Consider that holy logic-chopper, Thomas Aquinas, who devoted his life to composing his multi-volume magnum opus, the Summa Theologica, regarded by many as the most important of all Christian theological works. It garnered for him a well-deserved renown, but no entry into that heaven he so diligently stormed with his intellect; instead, attainment came near the end, unexpectedly and without effort. The story goes that, just a few months before his death, Aquinas was celebrating a mass when suddenly he had a mystical experience. After that he gave up any further work on his Summa; he quit writing altogether. When somebody asked him why, he replied: "All that I have written seems to me like straw compared with what has now been revealed to me." It’s often the case that what we so desperately long for is nearer to the heart than the heart is to itself.

When I was in graduate school studying literature I came up with an idea that, had I pursued it, would have made me a rich man. Instead, I spent all my time on poetry, which is why now I write essays like this just to pay for the groceries. But anyway, it occurred to me that, given the American consumer’s insatiable desire to lay claim upon the intangible—everything from acquiring a stock portfolio to owning a “piece of the Rock”—why not give them the ultimate pie-in-the-sky delusion, why not offer them an opportunity to buy and sell clouds? Allow me to explain.

At the time, I was living in Maine. My plan was to wait for one of those bright August afternoons that occur on days after a powerful cold front has moved through, a day when the sky is filled with those fluffy cumulus clouds, the sort Daisy Faye wanted to push Jay Gatsby around in, clouds clearly detached from one another and sharply delineated, each insisting upon its own individuality (if only for a moment), the kind that John Muir lamented were “hopelessly unsketchable and untellable.”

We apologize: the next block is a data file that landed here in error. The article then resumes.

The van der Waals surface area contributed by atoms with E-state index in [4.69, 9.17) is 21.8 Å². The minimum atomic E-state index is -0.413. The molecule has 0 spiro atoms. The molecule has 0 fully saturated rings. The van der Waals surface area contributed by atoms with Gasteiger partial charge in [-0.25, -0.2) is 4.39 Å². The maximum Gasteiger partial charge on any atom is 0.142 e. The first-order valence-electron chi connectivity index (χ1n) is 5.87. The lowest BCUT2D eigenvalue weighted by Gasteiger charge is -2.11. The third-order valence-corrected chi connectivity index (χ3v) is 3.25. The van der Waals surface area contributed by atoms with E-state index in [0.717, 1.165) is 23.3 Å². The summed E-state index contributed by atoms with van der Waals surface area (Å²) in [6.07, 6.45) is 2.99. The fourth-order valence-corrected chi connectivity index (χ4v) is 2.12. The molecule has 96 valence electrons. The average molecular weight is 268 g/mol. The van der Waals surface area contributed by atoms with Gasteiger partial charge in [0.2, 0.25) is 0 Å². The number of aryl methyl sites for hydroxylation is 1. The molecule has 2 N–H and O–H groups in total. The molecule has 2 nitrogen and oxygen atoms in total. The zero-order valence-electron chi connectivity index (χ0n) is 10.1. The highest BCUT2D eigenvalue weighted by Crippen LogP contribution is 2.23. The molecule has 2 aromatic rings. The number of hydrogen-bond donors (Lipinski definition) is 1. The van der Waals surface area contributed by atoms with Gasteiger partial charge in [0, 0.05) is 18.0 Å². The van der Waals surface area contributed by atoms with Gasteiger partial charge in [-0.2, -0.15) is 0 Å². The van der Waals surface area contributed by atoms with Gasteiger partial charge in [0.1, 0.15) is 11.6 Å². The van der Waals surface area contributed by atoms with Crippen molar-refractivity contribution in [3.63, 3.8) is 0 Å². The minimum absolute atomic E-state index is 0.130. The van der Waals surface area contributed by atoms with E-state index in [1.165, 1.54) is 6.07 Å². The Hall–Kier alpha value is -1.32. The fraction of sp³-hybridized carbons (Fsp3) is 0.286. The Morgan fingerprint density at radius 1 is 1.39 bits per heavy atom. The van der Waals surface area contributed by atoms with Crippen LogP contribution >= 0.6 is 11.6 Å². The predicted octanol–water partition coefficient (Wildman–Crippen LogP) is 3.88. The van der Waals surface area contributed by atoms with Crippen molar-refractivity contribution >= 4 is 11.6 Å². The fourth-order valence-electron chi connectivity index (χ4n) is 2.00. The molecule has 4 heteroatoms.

But not un-photograph-able.

That was my plan—to take pictures of individual clouds, for each one to print up an elegantly lettered deed of title on parchment, and then put them up for sale. A typical deed would read something like this: “Witnesseth, that in consideration of Ten Dollars ($10.00), in hand paid, the receipt whereof is hereby acknowledged, the said grantor does hereby grant and convey, sell and confirm unto said grantee and to his or her heirs and assigns, all that certain piece or parcel of cloud situated, at 1:18 p.m. on the Eleventh of August, Year of Our Lord 1983, in the sky above Pemetic Mountain in the County of Hancock, State of Maine.” One caveat, one encumbrance let us say, on this transaction: while each deed would confer full title to a particular cloud, and specify the exact time and location it was last seen, the burden of again locating said cloud rests entirely upon the buyer. That’s why every deed would be accompanied by a photograph of the cloud—at least then the buyer would have a clear image of what it is he’s looking for, and a place to start. Thus he’s already two steps ahead of most idealists.

Consider this cloud scheme my contribution toward keeping the nation’s economy on track. We all want too wn a piece of the American Dream, but given a country with an ever-increasing population and a “limited resource” of land, comparatively few will be able to own real estate, but everyone can have title to un-real estate—we can all be cloud-owners! Poverty, says Plato, is not a function of small property but of immense desires. So give them clouds! People could even assign names to their cloud property, much as the wealthy do for their estates: “Sunnybank,” “Olana,” “Onteora.” The sky’s the limit when it comes to the number of clouds that can be put on the market. They are not, at least in many parts of the globe, a limited resource, they can’t be used up, and the world keeps making more. In this sense, clouds are a lot like kisses: you can keep giving them away but they never run out.